I've been reviewing hardware and software, devising testing methodology and handed out buying advice for what seems like forever; I'm currently absorbed by computers and gaming hardware, but previously spent many years concentrating on cameras. I've also volunteered with a cat rescue for over 15 years doing adoptions, designing marketing materials, managing volunteers and, of course, photographing cats.
ExpertisePhotography, PCs and laptops, gaming and gaming accessories
It looks like
has not acquired Lytro as rumored last week. However, it is true that the company has folded and some of its employees indeed are headed to Google, which the latter confirmed via email. A brief farewell message on Lytro's blog Tuesday read, in part,
It has been an honor and a pleasure to contribute to the cinema and Virtual Reality communities, but starting today we will not be taking on new productions or providing professional services as we prepare to wind down the company.
Lytro became prominent for its light-field technology camera -- the original shoot-now-focus-later camera which optically captures an entire scene with infinite depth of field (DoF) using a kind of reverse ray tracing. The capability was subsequently mimicked using multishot modes in cameras (by Panasonic's Post Focus, for instance) and phones (such as the Galaxy S5). The possible acquisition was reported in TechCrunch.
While Google didn't acquire the company, it's not out of the realm of possibility that it did acquire some of its assets, likely 59 light-field and imaging patents. That infinite DoF capability can be instrumental for creating VR and mixed-reality content because for a real-life experience you're constantly changing the view and focus area while you're immersed.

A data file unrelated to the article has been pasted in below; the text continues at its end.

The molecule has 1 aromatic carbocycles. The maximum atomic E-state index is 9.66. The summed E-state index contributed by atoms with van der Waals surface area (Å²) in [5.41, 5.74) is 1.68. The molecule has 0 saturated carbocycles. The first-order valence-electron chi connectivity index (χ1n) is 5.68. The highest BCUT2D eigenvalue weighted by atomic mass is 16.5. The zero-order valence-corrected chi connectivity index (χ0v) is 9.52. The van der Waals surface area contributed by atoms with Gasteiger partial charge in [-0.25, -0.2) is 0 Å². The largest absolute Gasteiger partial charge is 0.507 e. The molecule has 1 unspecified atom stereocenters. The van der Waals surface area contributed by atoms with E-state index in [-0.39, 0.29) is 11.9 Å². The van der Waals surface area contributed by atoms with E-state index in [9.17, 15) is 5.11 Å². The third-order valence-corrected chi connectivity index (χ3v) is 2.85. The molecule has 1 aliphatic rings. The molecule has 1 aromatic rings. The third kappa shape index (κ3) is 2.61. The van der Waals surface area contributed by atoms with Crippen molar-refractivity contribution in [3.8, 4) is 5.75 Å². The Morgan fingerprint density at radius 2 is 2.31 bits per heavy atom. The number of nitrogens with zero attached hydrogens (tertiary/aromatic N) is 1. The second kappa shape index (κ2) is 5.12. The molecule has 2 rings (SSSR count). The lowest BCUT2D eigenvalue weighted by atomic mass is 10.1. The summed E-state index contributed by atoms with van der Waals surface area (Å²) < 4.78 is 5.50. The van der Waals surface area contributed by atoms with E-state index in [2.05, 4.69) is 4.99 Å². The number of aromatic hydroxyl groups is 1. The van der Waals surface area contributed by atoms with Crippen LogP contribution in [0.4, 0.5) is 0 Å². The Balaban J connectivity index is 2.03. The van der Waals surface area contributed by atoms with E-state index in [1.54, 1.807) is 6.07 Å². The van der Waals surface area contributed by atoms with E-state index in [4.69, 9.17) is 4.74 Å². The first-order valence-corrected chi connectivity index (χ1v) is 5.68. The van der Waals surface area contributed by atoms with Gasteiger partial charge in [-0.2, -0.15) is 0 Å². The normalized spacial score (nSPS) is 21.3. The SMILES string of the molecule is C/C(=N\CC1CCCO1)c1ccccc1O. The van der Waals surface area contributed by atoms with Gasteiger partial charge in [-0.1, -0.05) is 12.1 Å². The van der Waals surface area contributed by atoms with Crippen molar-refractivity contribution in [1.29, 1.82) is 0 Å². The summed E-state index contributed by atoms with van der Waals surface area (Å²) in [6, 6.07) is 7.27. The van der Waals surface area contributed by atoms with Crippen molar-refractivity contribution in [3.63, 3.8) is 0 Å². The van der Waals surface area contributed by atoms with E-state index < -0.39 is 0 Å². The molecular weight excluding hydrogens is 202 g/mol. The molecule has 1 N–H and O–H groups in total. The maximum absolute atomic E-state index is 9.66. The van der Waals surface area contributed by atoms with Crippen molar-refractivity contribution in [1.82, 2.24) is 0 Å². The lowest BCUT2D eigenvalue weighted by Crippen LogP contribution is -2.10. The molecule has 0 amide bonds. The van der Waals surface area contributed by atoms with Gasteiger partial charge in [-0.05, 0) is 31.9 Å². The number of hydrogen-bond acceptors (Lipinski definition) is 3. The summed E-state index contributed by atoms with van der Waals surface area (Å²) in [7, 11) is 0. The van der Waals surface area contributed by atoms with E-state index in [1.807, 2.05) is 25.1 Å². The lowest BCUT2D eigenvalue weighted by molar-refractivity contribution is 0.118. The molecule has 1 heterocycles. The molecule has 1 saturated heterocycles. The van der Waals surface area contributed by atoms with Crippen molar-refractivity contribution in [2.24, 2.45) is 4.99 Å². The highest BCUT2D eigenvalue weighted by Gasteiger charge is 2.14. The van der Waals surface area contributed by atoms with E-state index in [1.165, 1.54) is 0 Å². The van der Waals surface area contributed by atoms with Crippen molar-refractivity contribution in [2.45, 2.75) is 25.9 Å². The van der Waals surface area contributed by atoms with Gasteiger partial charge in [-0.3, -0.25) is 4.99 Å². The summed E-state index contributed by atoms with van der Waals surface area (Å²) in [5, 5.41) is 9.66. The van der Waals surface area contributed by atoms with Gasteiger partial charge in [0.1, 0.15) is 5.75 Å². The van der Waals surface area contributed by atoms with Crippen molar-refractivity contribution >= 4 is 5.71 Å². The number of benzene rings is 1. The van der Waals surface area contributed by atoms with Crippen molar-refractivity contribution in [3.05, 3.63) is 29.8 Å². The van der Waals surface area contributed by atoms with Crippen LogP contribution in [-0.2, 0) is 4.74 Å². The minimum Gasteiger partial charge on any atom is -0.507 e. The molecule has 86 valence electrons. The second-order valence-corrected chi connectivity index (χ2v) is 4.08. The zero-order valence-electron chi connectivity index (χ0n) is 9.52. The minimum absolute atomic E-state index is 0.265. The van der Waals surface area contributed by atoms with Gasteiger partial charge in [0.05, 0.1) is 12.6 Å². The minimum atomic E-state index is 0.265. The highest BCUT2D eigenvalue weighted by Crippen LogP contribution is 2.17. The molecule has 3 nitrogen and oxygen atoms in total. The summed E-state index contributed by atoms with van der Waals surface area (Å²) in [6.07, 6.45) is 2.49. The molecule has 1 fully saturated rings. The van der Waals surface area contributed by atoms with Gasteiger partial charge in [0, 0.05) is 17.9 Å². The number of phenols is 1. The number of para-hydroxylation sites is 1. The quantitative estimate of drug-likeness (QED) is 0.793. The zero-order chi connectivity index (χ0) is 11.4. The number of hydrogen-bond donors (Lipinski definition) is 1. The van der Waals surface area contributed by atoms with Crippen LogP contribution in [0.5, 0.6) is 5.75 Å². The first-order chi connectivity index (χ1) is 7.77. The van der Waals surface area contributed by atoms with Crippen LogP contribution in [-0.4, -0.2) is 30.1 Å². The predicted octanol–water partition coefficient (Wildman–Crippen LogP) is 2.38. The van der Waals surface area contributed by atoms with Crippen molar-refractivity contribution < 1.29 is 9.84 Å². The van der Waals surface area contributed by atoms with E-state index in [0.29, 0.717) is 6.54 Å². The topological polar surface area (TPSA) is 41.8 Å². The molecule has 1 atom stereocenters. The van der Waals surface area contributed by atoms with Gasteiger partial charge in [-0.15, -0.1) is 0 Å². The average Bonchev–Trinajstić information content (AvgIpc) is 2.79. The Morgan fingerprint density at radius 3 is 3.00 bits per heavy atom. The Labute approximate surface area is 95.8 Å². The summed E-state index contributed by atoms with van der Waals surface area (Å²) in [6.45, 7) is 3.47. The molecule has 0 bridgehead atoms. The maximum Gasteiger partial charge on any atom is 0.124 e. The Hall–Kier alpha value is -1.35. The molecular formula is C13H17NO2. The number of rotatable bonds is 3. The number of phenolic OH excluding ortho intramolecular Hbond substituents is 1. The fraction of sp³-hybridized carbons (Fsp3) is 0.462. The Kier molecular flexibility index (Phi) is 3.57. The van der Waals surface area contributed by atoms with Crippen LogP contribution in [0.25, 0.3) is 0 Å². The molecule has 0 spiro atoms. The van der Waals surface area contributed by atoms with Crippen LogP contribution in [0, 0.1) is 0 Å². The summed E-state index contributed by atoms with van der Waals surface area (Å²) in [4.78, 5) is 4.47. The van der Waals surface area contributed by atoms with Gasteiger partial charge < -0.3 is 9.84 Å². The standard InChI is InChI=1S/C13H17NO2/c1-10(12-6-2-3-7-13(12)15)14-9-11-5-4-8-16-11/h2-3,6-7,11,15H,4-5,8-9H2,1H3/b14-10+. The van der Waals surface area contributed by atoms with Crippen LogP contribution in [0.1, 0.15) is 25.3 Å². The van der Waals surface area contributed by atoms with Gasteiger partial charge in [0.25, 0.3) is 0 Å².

Lytro launched as a camera company. When we reviewed the original Lytro Light Field Camera in 2012 we found it intriguing, but not quite worth the $400 investment for a meh camera. Its one trick seemed to solve a problem -- post-shot focusing -- that not many people had, and that required processing on a computer. People wanted smarter automatic focus, not more work. And phones eventually solved that problem. Even worse, the software only worked on Windows at launch.
After a few updates to make it more salable, Lytro switched audiences with the Illum. For studio photographers who usually shoot straight into a computer, the post-processing didn't have the same ick factor. Plus, the Illum had a somewhat more traditional camera design. But even with its 40-"megaray" resolution and 30-250mm-equivalent lens it's still a niche product. (You can still buy it on Amazon, which amusingly compares it to the Sigma DP Quattro line, a completely different camera that happens to have a similarly shaped body.)